The new LARS solution benefits from the uniquely integrated combination of advanced in-house technologies which the KONGSBERG group offers, reinforced with years of accumulated expertise. After evaluating techniques and procedures in depth, Kongsberg Maritime has arrived at an optimal solution, namely to have the new LARS operating from midships, with the release and capture of HUGIN marine robots occurring beneath the sea surface.
Launching and recovering AUVs under water, away from the splash zone, lessens the possibility of their being damaged, while midships deployment averts any likelihood of AUVs being run over by the launch vessel. The new LARS’ subsea capabilities provide an extra benefit in that launch and recovery processes can be carried out in much higher sea states. This reduces the risk of weather damage to marine robots, while boosting productivity to deliver significant cost savings.
There are also tangible crew benefits. Operating the new LARS from midships will free up valuable aft deck space, and safety will be considerably enhanced as no personnel will be required to work over the stern in potentially challenging conditions. The design allows AUVs to be deployed from a hangar or container, and multiple robots may be managed from a single LARS. It is flexible with regards to placement â€“ although midships is optimal â€“ and can be operated from anywhere on board, including the stern. It may also be installed higher than on the main deck, to accommodate the vessel layout.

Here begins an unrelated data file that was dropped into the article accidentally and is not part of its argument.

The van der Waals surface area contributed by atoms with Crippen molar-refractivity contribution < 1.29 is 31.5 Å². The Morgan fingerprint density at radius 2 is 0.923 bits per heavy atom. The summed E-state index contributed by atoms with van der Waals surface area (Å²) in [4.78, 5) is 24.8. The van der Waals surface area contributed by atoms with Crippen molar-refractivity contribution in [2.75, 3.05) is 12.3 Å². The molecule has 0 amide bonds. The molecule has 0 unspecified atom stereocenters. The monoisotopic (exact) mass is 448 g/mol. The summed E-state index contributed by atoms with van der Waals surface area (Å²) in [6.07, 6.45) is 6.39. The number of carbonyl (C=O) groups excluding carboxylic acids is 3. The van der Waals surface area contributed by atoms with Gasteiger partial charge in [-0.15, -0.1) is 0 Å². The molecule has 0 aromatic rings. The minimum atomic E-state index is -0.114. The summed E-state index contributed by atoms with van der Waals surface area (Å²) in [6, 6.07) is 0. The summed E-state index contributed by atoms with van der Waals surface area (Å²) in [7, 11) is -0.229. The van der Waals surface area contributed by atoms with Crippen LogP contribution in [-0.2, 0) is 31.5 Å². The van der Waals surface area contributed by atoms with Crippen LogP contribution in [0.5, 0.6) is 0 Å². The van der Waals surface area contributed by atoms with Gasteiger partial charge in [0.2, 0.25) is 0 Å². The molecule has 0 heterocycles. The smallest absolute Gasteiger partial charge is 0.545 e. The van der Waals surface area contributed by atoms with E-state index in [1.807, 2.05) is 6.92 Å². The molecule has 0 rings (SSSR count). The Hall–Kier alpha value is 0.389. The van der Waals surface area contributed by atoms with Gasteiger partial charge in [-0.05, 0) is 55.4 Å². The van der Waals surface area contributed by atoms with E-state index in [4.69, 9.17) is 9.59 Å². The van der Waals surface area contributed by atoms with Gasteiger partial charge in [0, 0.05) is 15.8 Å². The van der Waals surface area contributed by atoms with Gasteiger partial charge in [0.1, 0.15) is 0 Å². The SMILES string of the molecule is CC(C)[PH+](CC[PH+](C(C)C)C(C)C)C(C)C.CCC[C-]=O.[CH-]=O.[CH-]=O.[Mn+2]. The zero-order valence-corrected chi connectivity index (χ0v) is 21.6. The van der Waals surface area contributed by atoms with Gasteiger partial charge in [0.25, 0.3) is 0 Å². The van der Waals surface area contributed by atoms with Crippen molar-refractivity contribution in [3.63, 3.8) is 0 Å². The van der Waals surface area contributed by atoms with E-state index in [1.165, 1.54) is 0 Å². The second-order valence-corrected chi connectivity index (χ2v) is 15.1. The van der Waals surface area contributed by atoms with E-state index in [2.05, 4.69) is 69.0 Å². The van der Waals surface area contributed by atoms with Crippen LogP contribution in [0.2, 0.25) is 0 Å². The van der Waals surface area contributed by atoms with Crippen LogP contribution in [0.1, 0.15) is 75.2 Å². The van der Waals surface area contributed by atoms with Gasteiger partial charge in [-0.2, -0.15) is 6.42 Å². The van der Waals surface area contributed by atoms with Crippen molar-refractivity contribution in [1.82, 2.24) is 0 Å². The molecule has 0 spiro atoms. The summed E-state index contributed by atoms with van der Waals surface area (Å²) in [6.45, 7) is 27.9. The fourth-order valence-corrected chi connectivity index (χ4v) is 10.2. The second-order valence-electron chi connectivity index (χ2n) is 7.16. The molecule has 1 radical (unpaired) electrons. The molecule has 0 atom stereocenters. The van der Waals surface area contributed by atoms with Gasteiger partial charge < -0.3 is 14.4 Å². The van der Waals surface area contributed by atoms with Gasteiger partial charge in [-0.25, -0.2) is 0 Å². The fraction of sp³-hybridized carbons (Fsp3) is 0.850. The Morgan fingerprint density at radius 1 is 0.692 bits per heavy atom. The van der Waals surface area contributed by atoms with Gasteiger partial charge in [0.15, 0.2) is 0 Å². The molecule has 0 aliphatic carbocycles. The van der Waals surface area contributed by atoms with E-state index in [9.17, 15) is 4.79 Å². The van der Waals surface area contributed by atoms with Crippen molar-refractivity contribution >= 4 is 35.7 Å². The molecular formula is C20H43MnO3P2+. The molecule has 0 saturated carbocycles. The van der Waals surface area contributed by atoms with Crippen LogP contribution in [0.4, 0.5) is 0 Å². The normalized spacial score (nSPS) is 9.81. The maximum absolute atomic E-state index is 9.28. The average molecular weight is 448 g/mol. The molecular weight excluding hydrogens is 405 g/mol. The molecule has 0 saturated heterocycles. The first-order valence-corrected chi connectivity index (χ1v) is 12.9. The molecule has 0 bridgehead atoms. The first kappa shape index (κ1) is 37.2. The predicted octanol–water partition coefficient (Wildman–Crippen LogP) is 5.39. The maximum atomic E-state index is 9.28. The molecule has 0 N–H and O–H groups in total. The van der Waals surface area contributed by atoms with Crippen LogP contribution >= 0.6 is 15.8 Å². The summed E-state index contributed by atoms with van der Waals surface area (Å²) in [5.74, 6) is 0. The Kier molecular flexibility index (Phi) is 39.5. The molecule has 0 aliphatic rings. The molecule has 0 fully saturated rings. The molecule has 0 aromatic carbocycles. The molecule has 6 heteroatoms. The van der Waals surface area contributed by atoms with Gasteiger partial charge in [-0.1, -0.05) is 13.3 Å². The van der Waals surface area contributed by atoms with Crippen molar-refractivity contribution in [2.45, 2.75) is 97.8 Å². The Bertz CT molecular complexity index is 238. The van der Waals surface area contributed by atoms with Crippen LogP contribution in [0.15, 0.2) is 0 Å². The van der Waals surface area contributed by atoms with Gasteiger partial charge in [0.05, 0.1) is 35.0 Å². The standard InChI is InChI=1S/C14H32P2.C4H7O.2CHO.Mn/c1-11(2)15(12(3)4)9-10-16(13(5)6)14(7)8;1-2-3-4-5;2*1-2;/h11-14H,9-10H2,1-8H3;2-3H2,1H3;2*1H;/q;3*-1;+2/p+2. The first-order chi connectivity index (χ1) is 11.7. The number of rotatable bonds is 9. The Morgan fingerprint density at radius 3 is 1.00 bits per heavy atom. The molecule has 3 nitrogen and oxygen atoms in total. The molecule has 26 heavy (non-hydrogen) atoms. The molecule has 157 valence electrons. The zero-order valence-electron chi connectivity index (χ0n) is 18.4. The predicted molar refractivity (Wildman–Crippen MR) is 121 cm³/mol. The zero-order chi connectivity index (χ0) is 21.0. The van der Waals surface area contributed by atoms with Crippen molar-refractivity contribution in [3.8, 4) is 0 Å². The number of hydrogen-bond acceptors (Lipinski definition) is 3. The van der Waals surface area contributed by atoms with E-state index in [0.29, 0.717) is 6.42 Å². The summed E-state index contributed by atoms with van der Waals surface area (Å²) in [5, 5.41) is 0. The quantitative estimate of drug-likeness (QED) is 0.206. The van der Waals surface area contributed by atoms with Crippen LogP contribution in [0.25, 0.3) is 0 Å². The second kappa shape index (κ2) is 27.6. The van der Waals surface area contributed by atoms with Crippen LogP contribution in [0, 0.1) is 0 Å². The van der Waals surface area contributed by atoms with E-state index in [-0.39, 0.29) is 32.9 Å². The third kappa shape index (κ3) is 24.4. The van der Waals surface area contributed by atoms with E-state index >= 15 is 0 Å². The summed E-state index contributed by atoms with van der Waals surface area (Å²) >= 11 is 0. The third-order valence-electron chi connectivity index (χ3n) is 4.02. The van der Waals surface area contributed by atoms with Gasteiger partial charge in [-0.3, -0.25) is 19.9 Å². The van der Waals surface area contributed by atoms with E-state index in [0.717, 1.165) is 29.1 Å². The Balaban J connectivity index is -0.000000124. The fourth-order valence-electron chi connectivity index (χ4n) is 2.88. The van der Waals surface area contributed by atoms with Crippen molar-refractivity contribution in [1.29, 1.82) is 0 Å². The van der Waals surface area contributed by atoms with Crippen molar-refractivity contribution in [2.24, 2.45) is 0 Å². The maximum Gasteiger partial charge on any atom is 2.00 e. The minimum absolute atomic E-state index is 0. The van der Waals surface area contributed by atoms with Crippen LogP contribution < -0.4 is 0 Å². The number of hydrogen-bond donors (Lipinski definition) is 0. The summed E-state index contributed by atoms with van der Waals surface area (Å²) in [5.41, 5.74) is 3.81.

For deployment and recovery, the LARS cradle is lowered into the water to a pre-determined depth. It is positioned safely below the splash zone and propeller wash, enhancing both the weather window and safety, and is heave-compensated to stabilise the effect of waves and ship movement. Once in the water, HUGIN is released to start its mission. During recovery the AUV finds its way home to the cradle using the onboard navigation system and a KONGSBERG MicroPAP located in the LARS. Once nearby, the HUGIN drives itself into the cradle and is locked in before it is lifted out of the water.